Dr. Dirk Lucas

Head Computational Fluid Dynamics
Phone: +49 351 260 2047

Modeling of churn-turbulent flows

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While Computational Fluid Dynamics (CFD) codes for single phase flows has been widely used for industrial applications, in the case of two-phase flows the applicability is still very limited due to the complexity of the interface.
One of the most convoluted flow-pattern that can be found in gas-liquid two-phase flow systems is the so-called churn-turbulent regime. The churn-flow can be reached in large pipes when high superficial gas velocity and low superficial liquid velocity are used. It is characterized by high gas volume fraction (in excess of about 30%), and a tri-modal broad distribution of the bubble sizes. The bubbles occurring in such a flow can be classified in small, large, and distorted bubbles. The small bubbles are generally spherical or elliptical and are encountered in a major concentration in the wake of large and distorted bubbles and close to the walls. Large, -ellipsoidal or cap bubbles can be found in the core region of the flow as well as the distorted bubbles with a highly deformed interface (see Fig. 1).

Churn-turbulent flow is commonly encountered in industrial applications, and so a necessity to understand the physics behind it, and model it in an efficient and accurate manner arises. A typical example is boiling flow in nuclear reactors. Especially for accident scenarios, boiling may lead to high void fraction including churn-turbulent flow. The flow structure may have a strong influence on the safety. For these reason, reliable predictions of such flows is an important issue for safety analyses.

Fig. 1: Examples of the churn-turbulent flow regime

The computational modeling of the flow is done using an Eulerian multi-fluid approach with the ANSYS software package CFX, while ICEM CFD is generally utilized for generating the mesh. The starting point which is based on existing models for bubbly flows include drag force, turbulent dispersion, bubble induced turbulence, among others. Some examples of these are the particle induced turbulence model developed by Rzehak (Rzehak and Krepper, 2012), the bubble-bubble interaction model established by Liao (Liao et al, 2011), and the inhomogeneous MUSIG (MUltiple SIze Group) approach developed by Krepper (Krepper et al., 2008). The last one allows to defined different bubble sizes groups with different velocity fields for both large and small bubbles. For the simulation of churn-turbulent flows, the gas phase is represented by 3 different gas fields corresponding to the 3 types of bubbles mentioned above. Such a multi size group approach allows creating a more realistic approximation of the churn-phenomenon (see Fig. 2a, 2b, and 2c). Experimental data for upwards vertical pipe flow obtained at the TOPFLOW facility are used for the validation of the CFD models.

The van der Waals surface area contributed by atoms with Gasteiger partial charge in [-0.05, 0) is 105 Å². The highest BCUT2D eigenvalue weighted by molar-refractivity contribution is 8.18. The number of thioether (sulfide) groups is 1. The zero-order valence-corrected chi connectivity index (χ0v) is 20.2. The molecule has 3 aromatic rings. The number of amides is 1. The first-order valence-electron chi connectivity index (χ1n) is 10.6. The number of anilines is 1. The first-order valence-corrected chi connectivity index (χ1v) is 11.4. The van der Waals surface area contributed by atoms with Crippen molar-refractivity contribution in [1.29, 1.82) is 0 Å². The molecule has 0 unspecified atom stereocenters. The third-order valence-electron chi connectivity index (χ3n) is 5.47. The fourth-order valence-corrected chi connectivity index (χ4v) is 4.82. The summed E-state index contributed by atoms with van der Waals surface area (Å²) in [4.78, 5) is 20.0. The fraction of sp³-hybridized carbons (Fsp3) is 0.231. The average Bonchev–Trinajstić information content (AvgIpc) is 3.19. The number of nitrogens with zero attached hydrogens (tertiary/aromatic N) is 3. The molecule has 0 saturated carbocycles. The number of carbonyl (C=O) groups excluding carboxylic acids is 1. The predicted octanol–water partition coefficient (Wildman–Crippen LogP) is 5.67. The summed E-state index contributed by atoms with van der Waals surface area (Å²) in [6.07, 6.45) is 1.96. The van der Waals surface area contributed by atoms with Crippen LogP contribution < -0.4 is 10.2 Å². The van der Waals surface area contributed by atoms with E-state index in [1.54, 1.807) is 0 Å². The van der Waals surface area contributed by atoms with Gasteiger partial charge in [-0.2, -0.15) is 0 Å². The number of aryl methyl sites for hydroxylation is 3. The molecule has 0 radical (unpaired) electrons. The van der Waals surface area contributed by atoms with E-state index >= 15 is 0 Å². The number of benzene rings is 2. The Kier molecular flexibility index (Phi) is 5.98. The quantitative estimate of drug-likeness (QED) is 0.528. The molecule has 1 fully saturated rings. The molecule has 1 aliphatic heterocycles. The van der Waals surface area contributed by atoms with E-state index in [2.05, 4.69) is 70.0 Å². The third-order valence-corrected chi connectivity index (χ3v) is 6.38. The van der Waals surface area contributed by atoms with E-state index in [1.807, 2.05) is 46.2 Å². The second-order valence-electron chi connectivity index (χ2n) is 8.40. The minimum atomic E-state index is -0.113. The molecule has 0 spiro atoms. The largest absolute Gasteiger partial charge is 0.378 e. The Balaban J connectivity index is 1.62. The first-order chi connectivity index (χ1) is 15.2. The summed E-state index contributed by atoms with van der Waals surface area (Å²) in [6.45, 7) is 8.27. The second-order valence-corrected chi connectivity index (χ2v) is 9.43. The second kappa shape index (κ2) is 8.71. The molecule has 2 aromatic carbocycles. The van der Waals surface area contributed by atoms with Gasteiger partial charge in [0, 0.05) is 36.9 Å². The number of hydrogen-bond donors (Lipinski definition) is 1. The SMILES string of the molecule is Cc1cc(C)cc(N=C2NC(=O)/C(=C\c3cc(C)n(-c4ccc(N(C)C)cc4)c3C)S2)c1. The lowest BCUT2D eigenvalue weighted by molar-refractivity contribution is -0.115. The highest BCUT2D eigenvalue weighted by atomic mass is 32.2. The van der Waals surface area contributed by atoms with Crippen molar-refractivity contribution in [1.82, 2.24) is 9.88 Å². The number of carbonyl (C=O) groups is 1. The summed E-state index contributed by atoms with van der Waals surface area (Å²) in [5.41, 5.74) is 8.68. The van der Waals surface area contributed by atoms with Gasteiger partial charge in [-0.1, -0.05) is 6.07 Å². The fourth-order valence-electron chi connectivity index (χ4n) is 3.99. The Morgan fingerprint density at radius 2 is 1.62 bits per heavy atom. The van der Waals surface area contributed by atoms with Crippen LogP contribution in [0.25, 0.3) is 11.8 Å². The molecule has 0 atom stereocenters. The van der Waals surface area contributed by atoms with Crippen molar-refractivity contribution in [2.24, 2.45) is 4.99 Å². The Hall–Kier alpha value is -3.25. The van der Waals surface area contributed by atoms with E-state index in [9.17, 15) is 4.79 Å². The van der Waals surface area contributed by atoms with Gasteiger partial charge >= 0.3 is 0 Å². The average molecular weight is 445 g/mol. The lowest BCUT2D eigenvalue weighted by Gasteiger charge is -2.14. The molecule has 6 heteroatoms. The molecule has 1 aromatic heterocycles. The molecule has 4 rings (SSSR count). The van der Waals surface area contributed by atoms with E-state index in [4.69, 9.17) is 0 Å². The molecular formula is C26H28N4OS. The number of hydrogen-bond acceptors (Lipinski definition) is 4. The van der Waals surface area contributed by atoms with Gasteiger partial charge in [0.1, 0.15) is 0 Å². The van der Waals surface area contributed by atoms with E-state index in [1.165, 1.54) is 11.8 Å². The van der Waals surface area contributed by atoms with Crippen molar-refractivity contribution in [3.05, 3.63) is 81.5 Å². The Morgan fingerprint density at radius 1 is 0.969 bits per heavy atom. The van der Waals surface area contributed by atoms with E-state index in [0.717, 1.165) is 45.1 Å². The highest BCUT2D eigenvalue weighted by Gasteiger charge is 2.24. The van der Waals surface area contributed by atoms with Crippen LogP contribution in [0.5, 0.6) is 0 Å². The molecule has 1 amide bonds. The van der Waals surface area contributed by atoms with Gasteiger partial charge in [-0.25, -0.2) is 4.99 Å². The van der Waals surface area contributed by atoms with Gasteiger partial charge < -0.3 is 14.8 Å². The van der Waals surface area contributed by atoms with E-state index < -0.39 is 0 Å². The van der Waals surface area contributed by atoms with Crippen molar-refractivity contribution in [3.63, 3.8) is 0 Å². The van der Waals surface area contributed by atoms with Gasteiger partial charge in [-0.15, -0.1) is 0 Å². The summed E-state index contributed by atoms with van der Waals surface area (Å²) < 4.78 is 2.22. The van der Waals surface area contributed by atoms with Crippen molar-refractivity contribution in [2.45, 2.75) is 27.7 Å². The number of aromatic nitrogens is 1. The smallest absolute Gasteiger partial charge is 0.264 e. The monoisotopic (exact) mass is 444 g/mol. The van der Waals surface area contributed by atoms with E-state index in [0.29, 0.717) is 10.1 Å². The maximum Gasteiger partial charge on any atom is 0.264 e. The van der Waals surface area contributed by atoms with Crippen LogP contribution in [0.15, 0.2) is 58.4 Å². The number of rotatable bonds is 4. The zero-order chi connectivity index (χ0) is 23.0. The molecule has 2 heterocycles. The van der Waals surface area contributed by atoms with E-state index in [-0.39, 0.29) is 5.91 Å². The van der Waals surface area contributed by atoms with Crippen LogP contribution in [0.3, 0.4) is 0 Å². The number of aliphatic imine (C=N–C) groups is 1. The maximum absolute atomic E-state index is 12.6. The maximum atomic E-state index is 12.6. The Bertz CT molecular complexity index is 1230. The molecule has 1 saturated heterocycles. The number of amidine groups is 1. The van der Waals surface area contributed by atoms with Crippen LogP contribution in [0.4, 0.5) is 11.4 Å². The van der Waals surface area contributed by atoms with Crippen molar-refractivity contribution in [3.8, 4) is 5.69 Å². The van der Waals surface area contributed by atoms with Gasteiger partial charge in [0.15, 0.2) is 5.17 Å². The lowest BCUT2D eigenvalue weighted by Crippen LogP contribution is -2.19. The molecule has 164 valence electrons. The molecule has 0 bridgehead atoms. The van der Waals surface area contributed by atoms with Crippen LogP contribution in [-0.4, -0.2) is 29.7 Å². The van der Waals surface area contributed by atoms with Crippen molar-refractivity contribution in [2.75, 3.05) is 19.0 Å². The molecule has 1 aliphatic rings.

Fig. 2a: 6 mm ≤ DB ≤ 11 mm Fig. 2b: DB > 11 mm Fig. 2c: Velocity of the liquid

The Eulerian multi-fluid approach is widely used to describe dispersed flows like bubbly or droplet flow since such flow patterns are characterized by scales of interfacial structures which are smaller than the grid size. For flow situations with large-scale interfaces like film-, annular or horizontal stratified flows usually interface tracking methods are used. In principle, the interface capturing methods should be used for interfacial length scales several times larger than the grid size, while for an averaged two-fluid approach bubble sizes smaller than the grid size are required (Hänsch et al., 2012). Since in case of churn-turbulent flows dispersed flows and large interfaces occur simultaneously, a combination of these modeling concepts would be needed. Such an approach, the GEneralized TwO Phase flow (GENTOP) concept, was recently developed in our CFD group. This concept which consider dispersed and continous gas phases is applied to churn turbulent flow (see Fig.3).

Fig. 3: Continuous (DB > 7 mm) and dispersed (DB ≤ 7 mm) void fraction representation on churn-turbulent flow

Each simulation is carefully validated against experimental data acquired from the TOPFLOW vertical test section facility, where water and air are use as test fluids. Experiments using large (DN 200) and small (DN 50) pipes are used and an upward flow is study. The radial profiles at different heights are measured using a two-level wire-mesh sensor in order to obtain gas velocities, bubble size distribution, total gas holdup, among other parameters (see Fig. 4 and 5).

Fig. 4: Bubble Size Distribution and Gas Velocity Profile at L/D = 39.9 (JL = 1.017 m s-1; JG = 0.342 m s-1)
Fig. 5: Bubble Size Distribution and Gas Velocity Profile at L/D = 39.9 (JL = 1.017 m s-1; JG = 0.342 m s-1)

Current studies are being devoted on the improvement of the modeling capabilities for high void fraction regimes, such as the development and modifications of different closure laws for large distorted gas structures (churn- and slug bubbles), and the constant improvement of the GENTOP –concept for the physically accurate full resolution of such large structures in highly turbulent flows (see Fig. 6).

Fig. 6: Videos of full 3D transient simulation using the GENTOP –concept. (JL = 1.017 m s-1; JG = 0.342 m s-1)



This work is carried out in the frame of a current research project funded by E.ON, and in cooperation with the Nuclear Science and Engineering Department of the Massachusetts Institute of Technology (MIT).



Dr. Dirk Lucas

Head Computational Fluid Dynamics
Phone: +49 351 260 2047